Merely increasing the supply of nurses won’t solve the shortage because too many nurses—in some hospitals between 20 and 50 percent— leave within just a few years.The country now has more hospital nurses age 50 and over than 35 and younger—the prime working years.
The current generation of younger workers have many more professional options than older nurse at their age, and they aren’t going to put up with excessive workloads and bad hours; they will also want to feel like real stakeholders in the success of their organizations.
Many employer human resources policies date back to the 1960s, offering inadequate pension systems for nurses and sanctioning mandatory overtime; 85 percent of nurses work beyond their scheduled shifts. Policies need to be revised to introduce reasonable work rules linked to patient safety.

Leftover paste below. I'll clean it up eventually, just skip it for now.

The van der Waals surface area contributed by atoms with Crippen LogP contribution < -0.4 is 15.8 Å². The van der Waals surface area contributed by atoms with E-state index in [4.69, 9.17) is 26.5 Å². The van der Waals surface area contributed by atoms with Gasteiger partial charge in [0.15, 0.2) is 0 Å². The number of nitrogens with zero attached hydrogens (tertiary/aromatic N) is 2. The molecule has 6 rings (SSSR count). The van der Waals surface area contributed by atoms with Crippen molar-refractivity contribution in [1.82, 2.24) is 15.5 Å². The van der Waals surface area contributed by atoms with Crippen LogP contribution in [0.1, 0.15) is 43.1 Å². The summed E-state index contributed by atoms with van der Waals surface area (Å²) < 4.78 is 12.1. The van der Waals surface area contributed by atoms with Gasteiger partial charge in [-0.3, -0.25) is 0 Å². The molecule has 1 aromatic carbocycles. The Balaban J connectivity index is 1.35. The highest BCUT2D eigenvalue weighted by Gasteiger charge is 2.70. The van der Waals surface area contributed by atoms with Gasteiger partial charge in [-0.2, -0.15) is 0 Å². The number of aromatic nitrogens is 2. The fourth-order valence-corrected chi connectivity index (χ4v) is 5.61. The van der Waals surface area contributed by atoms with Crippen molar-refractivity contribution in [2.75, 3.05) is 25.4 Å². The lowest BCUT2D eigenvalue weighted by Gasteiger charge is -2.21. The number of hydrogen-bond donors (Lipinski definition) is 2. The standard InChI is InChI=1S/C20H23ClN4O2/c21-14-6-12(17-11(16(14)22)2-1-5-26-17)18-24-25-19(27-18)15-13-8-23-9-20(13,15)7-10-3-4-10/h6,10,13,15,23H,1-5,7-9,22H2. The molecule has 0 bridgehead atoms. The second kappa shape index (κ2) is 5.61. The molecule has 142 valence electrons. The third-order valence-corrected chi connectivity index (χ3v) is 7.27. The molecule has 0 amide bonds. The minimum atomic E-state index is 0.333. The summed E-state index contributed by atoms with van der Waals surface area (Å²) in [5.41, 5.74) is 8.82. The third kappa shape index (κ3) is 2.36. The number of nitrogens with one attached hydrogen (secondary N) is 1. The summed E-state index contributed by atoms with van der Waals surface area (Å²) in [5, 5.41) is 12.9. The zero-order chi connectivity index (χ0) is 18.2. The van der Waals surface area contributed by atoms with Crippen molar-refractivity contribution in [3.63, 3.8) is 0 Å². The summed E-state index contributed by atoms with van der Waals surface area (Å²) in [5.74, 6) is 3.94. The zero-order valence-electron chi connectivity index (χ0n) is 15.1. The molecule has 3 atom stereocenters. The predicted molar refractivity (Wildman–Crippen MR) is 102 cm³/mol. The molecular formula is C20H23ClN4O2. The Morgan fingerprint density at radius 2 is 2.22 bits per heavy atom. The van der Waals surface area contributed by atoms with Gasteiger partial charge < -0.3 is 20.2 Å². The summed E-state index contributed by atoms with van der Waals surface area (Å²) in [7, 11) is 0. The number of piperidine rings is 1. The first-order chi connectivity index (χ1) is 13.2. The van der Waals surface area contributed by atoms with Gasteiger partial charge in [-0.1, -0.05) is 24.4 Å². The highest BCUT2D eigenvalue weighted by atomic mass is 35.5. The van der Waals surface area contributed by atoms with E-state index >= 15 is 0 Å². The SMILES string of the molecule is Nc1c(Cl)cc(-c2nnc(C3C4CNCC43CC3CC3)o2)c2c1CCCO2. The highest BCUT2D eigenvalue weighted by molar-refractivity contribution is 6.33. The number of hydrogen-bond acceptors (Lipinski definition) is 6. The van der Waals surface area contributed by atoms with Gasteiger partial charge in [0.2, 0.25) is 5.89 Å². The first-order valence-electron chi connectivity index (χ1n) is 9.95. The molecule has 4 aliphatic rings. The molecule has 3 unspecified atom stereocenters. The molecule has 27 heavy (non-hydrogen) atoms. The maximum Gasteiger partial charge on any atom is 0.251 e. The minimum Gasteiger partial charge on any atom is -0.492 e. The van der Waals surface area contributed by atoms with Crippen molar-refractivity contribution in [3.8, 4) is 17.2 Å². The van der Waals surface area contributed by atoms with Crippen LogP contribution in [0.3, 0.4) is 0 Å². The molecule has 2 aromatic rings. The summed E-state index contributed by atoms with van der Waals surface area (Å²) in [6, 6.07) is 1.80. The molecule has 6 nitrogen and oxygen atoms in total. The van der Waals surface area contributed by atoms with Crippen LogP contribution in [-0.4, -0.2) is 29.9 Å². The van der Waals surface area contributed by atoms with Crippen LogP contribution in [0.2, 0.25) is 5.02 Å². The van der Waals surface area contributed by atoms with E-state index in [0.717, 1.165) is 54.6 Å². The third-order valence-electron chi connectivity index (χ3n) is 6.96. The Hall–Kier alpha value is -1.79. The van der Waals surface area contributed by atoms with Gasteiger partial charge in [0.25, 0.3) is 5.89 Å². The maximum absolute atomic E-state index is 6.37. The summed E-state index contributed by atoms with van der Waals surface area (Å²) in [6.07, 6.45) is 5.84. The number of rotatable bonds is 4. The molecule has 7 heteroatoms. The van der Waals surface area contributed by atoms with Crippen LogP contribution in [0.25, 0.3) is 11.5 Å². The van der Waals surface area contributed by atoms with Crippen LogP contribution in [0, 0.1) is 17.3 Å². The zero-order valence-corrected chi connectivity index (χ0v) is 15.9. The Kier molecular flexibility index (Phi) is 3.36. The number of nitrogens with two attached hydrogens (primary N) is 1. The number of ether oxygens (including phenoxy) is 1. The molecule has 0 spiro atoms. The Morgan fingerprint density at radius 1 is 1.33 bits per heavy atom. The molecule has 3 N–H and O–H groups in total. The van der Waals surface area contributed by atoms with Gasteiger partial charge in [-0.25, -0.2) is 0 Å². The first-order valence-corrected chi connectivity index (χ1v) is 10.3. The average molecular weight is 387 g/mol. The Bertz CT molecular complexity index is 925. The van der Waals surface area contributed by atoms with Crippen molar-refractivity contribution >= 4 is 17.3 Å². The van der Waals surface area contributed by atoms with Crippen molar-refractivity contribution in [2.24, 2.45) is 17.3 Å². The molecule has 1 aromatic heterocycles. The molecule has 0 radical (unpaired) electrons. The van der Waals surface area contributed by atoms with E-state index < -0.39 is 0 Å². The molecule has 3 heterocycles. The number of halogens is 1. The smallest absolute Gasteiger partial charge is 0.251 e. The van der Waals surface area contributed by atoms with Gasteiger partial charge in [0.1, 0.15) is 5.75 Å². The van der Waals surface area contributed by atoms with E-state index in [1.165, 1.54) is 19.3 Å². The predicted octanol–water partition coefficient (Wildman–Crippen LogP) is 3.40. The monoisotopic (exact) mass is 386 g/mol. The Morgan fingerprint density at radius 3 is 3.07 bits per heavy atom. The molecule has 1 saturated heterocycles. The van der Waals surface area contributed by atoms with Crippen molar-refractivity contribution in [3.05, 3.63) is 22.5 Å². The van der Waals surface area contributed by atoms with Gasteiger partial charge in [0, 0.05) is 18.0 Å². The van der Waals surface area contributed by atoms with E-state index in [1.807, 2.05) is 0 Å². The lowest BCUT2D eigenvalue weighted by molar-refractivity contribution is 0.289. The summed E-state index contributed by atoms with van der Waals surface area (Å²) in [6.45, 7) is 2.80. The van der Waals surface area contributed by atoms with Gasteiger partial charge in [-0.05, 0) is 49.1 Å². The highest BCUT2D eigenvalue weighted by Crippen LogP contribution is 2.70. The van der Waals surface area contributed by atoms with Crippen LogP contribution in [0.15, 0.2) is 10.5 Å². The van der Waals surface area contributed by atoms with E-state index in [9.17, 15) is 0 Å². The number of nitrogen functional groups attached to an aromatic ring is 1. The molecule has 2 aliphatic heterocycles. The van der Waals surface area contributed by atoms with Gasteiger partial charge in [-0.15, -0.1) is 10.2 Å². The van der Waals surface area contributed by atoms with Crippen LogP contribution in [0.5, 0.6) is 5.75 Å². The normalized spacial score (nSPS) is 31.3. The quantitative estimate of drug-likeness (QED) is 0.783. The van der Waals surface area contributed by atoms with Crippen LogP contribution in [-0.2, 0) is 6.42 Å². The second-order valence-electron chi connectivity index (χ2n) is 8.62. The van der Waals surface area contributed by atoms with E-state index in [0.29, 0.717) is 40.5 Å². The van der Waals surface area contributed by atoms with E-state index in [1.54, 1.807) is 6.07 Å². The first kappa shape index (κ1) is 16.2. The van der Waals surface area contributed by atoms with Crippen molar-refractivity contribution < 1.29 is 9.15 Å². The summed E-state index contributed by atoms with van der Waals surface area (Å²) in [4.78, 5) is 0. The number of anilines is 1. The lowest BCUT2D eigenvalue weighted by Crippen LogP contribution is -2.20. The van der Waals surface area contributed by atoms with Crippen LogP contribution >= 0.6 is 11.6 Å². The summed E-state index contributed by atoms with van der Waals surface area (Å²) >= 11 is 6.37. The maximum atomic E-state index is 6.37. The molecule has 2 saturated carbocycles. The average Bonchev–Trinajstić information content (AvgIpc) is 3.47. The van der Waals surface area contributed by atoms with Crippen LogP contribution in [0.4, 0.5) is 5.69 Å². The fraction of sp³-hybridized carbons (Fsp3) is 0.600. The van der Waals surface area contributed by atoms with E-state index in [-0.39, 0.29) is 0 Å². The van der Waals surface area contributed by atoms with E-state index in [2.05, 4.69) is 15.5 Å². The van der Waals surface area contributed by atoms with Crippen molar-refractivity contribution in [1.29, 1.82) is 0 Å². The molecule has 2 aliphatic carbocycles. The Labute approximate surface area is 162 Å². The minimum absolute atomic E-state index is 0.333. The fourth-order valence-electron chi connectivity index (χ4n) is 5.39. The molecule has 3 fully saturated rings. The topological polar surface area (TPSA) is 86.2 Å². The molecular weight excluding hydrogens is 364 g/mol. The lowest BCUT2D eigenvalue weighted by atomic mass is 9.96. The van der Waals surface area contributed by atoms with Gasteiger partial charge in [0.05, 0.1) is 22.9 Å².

The data on the high turnover rate clearly told us that something is wrong—probably many things—in the hospital work environment: A hospitalmust be healthy in three dimensions:
• physical space
• work processes and policies
• organizational culture
All three are essential, though culture—the tone and expectations set by management, its receptivity to innovation, the respect it gives workers of all disciplines—comes first